A review by Laura Chapelle for Financial Times.
Why, then, is it so rarely performed, like Césaire’s other plays? Might it be that they require large casts of black actors, who are still few and far between on the French stage? Only Christian Schiaretti, director of Lyon’s Théâtre National Populaire, has taken an interest in them in recent years. After A Season in the Congo in 2013, his production of King Christophe, currently installed at Les Gémeaux in Sceaux, brings Césaire’s fiery anti-colonial stance to life.
There is something Shakespearean about the true story of Henri-Christophe, a former slave who took part in Haiti’s uprising against French rule in the late 18th century. In 1811, the self-styled King Christophe established a kingdom in the north of the country. He soon turned into a tyrant, yet his flagship policy of forced labour was originally instituted in the name of restoring black pride and developing the country. Césaire captures the contradictions of this early example of anti-colonial consciousness with potent empathy. “Our names were stolen from us,” Christophe exclaims at one point, referring to the French-sounding names given to the local population.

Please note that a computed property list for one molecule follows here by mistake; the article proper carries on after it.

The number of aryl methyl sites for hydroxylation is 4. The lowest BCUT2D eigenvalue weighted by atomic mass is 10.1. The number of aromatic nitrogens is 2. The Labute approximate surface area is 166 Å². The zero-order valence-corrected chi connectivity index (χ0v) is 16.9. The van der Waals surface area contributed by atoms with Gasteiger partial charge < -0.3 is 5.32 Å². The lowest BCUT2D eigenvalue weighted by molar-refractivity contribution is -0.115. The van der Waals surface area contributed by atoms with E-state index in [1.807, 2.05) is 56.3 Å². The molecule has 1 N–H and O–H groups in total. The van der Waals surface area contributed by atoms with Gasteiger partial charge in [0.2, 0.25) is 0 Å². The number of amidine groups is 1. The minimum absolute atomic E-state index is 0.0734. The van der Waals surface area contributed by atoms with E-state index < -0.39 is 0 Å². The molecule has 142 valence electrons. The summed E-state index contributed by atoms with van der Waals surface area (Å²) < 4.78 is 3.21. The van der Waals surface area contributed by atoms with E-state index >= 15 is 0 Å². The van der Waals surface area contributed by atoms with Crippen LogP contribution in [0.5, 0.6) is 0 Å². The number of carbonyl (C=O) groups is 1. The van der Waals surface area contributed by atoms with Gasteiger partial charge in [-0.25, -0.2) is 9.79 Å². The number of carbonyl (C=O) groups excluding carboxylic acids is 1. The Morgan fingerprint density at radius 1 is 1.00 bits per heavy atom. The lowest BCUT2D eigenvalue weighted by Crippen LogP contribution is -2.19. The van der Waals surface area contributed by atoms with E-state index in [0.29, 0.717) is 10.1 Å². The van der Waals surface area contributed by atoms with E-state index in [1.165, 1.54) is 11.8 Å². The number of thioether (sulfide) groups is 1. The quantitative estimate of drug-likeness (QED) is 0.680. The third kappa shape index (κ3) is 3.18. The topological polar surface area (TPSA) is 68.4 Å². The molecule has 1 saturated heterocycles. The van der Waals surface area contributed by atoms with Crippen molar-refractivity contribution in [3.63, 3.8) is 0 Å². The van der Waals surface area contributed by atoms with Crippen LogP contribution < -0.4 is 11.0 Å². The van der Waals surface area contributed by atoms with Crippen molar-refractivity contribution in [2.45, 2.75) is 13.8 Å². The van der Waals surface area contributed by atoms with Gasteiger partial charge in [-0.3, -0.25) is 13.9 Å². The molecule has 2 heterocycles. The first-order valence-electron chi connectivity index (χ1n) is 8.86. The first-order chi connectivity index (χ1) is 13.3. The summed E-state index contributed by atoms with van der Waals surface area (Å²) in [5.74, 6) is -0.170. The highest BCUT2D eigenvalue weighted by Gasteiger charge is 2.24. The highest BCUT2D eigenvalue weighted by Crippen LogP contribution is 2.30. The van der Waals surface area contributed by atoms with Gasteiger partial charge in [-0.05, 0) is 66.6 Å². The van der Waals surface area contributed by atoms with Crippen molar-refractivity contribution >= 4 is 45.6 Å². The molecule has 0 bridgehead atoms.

To command respect at home and abroad, however, he creates a court and noble titles after European models, and invites a master of ceremonies to teach the former slaves proper protocol. The strong cast includes actors from Schiaretti’s own company as well as from the Burkinabé theatre collective Béneeré. Marc Zinga gives an emphatic performance as Christophe, all the way to his partial paralysis after a stroke. In his companion Hugonin, the King finds a fool not unlike Lear’s, played with tragicomic verve by Emmanuel Rotoubam Mbaide.
Schiaretti’s unfussy production, on a bare stage that gradually becomes covered in earth, comes with live music (by Fabrice Devienne) that cleverly reflects the short-lived kingdom’s confusion: French revolutionary tunes and classical instruments mix with Caribbean songs and drums. The history play has recently enjoyed a revival in France; it may be time to add Césaire’s full body of work to the mix, to acknowledge both a great playwright and France’s colonial past.